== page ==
Which brings us to the other way to approach them: through the first album, #1 Record, from 1972. This is the one that the Posies, Teenage Fanclub, Matthew Sweet, the Bangles and Elliott Smith owed so much to. This is the one that first made cool the idea of mixing 1965-era Beatles-style songwriting with big drums and guitars that were jangly, but loud, with an edge to them, guitars so sparkly they’re almost harsh. This version of Big Star were responsible for the lion’s share of the band’s enduring songs.

This version of Big Star had two singer-songwriters, and it was the push and pull between Chilton and Chris Bell, author of My Life is Right, that made #1 Record such a fine record. Without Bell to bounce off and to provide nearly half the songs, Chilton struggled to pull together enough strong material for a whole album. Bell shared Chilton’s Beatles obsession, but was a more damaged, less hedonistic, individual. Depressed by the commercial failure of #1 Record, dependent on heroin and, it has often been said, conflicted about his sexuality, he seemed destined for a bad end.

He met it, at the wheel of a Triumph TR-7.

He cut a classic single after leaving Big Star (I Am the Cosmos/You and Your Sister), which is  known to later generations though This Mortal Coil’s cover of the B-side (with vocals by Kim Deal and Tanya Donelly) and the inumerable covers of I Am the Cosmos. But not enough people talk about how great his contributions to #1 Record are: his vocal on Don’t Lie to Me is the album’s most startlingly aggressive moment; Try Again is a beautiful, weary song, beaten down but ready to start over, refusing to give in; My Life is Right is his most joyful song, and maybe the band’s. There’s nothing more grin-inducing than Chilton and Bell straining to hit their high notes on the line “You are my day” in the chorus while drummer Jody Stephens plays bubbling triplet fills on his snare and rack toms. And what a great drummer Stephens is – I could write a book!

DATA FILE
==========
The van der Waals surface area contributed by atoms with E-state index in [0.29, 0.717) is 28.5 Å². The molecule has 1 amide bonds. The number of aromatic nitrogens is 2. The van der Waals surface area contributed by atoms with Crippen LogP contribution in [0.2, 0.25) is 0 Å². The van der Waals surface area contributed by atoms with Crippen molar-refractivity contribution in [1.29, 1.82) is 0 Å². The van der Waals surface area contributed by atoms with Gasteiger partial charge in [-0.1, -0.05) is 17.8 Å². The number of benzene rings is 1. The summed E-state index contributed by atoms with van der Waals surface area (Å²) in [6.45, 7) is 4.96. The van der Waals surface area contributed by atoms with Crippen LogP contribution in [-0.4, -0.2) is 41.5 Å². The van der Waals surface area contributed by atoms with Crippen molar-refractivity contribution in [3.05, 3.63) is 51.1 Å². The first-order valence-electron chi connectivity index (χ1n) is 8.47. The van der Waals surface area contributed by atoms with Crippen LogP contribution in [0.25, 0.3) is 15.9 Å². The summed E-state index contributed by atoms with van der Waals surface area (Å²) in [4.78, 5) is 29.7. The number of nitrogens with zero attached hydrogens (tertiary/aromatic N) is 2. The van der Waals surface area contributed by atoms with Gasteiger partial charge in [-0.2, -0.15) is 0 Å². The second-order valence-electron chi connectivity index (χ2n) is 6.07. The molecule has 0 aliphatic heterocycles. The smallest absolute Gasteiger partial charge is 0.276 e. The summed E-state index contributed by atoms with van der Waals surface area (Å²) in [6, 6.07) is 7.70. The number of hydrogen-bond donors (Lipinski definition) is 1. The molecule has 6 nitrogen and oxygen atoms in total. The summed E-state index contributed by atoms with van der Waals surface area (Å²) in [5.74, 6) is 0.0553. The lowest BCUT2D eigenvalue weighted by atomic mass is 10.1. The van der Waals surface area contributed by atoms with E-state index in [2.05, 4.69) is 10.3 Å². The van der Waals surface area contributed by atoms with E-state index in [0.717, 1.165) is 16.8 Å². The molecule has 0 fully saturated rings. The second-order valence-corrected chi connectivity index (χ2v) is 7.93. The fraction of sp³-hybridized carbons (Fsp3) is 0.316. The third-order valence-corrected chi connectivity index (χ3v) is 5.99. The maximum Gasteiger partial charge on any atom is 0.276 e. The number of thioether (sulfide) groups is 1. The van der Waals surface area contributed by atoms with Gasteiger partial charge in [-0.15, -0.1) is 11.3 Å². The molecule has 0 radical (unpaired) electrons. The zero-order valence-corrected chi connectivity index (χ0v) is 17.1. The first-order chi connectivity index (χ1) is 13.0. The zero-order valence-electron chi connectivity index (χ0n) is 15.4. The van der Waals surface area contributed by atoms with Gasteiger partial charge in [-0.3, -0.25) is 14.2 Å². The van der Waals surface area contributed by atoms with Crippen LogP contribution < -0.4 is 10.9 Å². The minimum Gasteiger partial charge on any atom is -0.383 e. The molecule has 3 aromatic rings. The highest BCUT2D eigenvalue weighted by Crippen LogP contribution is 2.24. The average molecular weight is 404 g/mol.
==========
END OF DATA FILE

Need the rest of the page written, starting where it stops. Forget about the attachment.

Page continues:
I can’t recommend #1 Record highly enough. Radio City and Third/Sister Lovers certainly have their moments, but for me they’re the work of another, inferior, band. The first version of the group were less mythic, but a lot more consistently rewarding.

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Alex Chilton, Chris Bell